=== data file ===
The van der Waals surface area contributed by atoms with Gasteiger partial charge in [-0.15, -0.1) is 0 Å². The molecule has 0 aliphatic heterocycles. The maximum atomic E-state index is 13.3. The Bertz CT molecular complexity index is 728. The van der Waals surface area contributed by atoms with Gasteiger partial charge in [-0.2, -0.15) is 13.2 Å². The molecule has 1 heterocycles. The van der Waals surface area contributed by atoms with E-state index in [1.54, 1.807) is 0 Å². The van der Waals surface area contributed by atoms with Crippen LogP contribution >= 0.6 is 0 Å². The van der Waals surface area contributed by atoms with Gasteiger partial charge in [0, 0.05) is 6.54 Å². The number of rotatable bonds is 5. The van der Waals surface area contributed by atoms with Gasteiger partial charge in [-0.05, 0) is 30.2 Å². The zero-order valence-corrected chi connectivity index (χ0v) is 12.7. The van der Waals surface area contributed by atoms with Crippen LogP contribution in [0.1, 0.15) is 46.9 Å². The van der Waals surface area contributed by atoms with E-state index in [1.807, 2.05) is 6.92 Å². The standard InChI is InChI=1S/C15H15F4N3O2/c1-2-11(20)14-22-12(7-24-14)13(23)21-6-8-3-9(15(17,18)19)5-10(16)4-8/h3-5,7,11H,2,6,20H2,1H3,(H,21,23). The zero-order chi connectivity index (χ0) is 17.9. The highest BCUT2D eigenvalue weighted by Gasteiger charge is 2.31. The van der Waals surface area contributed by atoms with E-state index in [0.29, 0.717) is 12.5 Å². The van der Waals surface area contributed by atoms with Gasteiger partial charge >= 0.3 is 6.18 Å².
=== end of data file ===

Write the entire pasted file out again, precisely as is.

The van der Waals surface area contributed by atoms with Gasteiger partial charge in [-0.15, -0.1) is 0 Å². The molecule has 0 aliphatic heterocycles. The maximum atomic E-state index is 13.3. The Bertz CT molecular complexity index is 728. The van der Waals surface area contributed by atoms with Gasteiger partial charge in [-0.2, -0.15) is 13.2 Å². The molecule has 1 heterocycles. The van der Waals surface area contributed by atoms with E-state index in [1.54, 1.807) is 0 Å². The van der Waals surface area contributed by atoms with Crippen LogP contribution >= 0.6 is 0 Å². The van der Waals surface area contributed by atoms with Gasteiger partial charge in [0, 0.05) is 6.54 Å². The number of rotatable bonds is 5. The van der Waals surface area contributed by atoms with Gasteiger partial charge in [-0.05, 0) is 30.2 Å². The zero-order valence-corrected chi connectivity index (χ0v) is 12.7. The van der Waals surface area contributed by atoms with Crippen LogP contribution in [0.1, 0.15) is 46.9 Å². The van der Waals surface area contributed by atoms with E-state index in [1.807, 2.05) is 6.92 Å². The standard InChI is InChI=1S/C15H15F4N3O2/c1-2-11(20)14-22-12(7-24-14)13(23)21-6-8-3-9(15(17,18)19)5-10(16)4-8/h3-5,7,11H,2,6,20H2,1H3,(H,21,23). The zero-order chi connectivity index (χ0) is 17.9. The highest BCUT2D eigenvalue weighted by Gasteiger charge is 2.31. The van der Waals surface area contributed by atoms with E-state index in [0.29, 0.717) is 12.5 Å². The van der Waals surface area contributed by atoms with Gasteiger partial charge >= 0.3 is 6.18 Å².